We recently did a charity walk in the South Downs for the Child Welfare Scheme, a Nepal charity that we like. You can find out more about them on our People Yew Like page (http://www.yewclothing.com/community/people-yew-like).  As it was ‘just a walk’ (and incidentally, the event was called ‘Just Walk‘) we didn’t really prepare that well.  There was a training walk of about 30km (all pretty flat) so we thought that it would be moderately challenging.  Jun had previously done a 50 mile walk and was confident that 60 km wouldn’t be that difficult in comparison (he may have forgotten to add the aging factor in, since his 50 mile walk was done in 1995).  All those ultramarathon runners out there may laugh at a 60k walk, but it really was a long way. And a bit hilly too.

For pictures from the walk, go to our Gallery page – http://www.yewclothing.com/downloads/gallery/

We started at about 8.30 in the morning from Goodwood race course: all smiles and full of tea and bacon rolls.  For the next few hours there were quite a lot of people around.  We didn’t really head off that quickly, but just tried to keep an even pace up.  The weather was awesome, so we were feeling pretty good.  And after finding some gorgeous woods full of bluebelled carpets, we were liking our nature walk.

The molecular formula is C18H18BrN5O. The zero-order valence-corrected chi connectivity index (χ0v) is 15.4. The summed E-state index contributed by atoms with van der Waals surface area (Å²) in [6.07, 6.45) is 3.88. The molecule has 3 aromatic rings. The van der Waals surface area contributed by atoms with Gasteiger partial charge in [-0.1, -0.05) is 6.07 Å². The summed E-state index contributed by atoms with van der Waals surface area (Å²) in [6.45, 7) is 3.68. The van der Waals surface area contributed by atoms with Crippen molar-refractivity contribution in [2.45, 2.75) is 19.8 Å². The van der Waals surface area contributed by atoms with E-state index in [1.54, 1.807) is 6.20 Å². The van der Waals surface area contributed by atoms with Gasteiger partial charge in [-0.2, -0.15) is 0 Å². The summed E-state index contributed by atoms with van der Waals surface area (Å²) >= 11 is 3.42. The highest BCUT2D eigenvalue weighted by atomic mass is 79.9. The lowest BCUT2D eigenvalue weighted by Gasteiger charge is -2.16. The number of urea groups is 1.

Then came Arundel Castle – which is rather nice, but also at the top of a hill – and we were definitely starting to feel the legs.  Knee problems, groin strains and puffy ankles were starting to niggle at Team Yew, but there was a tea break at the top of another hill, at which point the sun disappeared and the wind picked up – giving us a rather cold and gloomy rest by this turret:


Fortunately, down the other side it was all sunshine and lush again. Oh, and then another hill as well.


The amazing thing about this tour of the South Downs was that we got to see so many things. We had woodland, rivers, chalk cliffs, castles, lots of hills, muddy marshland (apparently of great significance – but we didn’t stop to read the sign).  By the time we set off from our dinner stop, we were ready to finish and have it all done with. We’d picked up a lone straggler from another group and walked the remaining miles with her in tow.  There was a slight dip in morale when we realised that some of the distance markers near the finish were slightly out (making us think we had less to go than we did) and also the fact that they shoved a big hill right before the finish at Goodwood.  Fortunately, a few pear drops solved that.

By the time we got to the finish at 9pm, the sun was dipping down.  We were rewarded with shortbread at the finish (though a beer would have gone down quite well).